This is the most accurate American election map we've seen yetS

There are no red states or blue states. There are purple states. Mauve states. Violet states. You've probably seen maps that depict America's blended political landscape before ("we are not that divided" writes Jesus Diaz over at Gizmodo), but odds are you've never seen one quite like this. It was created by datavizualization expert John Nelson, and it's one of the most information-rich political election maps we've come across yet.

In an email to io9, Nelson describes his map as "a pointillist look at the 2012 election results, which does a fairer job of illustrating where, how many, and how people voted in the election than the more typical full-color generalization."

Nelson says that traditional red/blue political maps tend to be biased in favor of geographically large but population-light areas. By mapping data at the county level at a resolution of 100 votes per dot, the resulting colorization paints a much clearer portrait of the thoroughly mixed American political landscape. And unlike other maps that seek to portray the states in all their purple/violet/mauve/bluish-red variations (instead of just red or blue), this one does a great job of illustrating population density, as well (note, for example, the marked difference in population density as you scan the map westward from the East Coast, or the distribution of voters in Florida, seen in the closeup below). It's really great work. [Click here for a very, very hi-res version of the map.]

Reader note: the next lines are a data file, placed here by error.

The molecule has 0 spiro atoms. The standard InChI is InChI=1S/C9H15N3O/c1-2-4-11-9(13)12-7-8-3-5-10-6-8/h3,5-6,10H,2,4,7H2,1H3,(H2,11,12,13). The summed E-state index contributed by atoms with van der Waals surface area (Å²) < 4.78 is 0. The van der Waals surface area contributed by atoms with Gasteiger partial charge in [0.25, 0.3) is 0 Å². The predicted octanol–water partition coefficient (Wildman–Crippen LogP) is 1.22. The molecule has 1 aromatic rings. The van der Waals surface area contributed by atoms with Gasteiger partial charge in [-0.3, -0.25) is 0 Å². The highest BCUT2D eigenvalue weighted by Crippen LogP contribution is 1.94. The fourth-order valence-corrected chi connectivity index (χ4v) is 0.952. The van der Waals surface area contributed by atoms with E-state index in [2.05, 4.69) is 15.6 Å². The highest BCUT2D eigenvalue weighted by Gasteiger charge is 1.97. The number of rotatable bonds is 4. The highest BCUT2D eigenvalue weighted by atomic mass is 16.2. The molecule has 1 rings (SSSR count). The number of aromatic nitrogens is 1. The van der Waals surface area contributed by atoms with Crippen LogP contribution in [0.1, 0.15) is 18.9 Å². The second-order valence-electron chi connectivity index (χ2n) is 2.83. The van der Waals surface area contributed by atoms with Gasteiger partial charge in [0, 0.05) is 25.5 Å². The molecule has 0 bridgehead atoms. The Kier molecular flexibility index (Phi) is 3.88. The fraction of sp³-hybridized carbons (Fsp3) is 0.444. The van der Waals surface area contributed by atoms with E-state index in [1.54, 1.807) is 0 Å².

This is the most accurate American election map we've seen yet

"I was inspired by a style used recently by a previous advisor of mine, Kirk Goldsberry," says Nelson, "who used incredibly dense dot density maps (nothing new about dot density maps) to illustrate the ethnic and political variations in a couple suburban Texas locations." (Those interested in Goldsberry's maps can find links on Nelson's blog.) "This," Nelson says, "in conjunction with seeing so many horrible cartograms and pseudo-extruded county maps, and even vanilla solid-color maps that miss the boat on variations in population density," inspired him to create the map you see here.

Like his past visualizations, Nelson's map is based entirely on publicly available data. This particular dataset came from Politico via @GuardianData and @BrianTimoney.

Read more about Nelson's latest visualization over on his blog. Check out more of our coverage of his work here.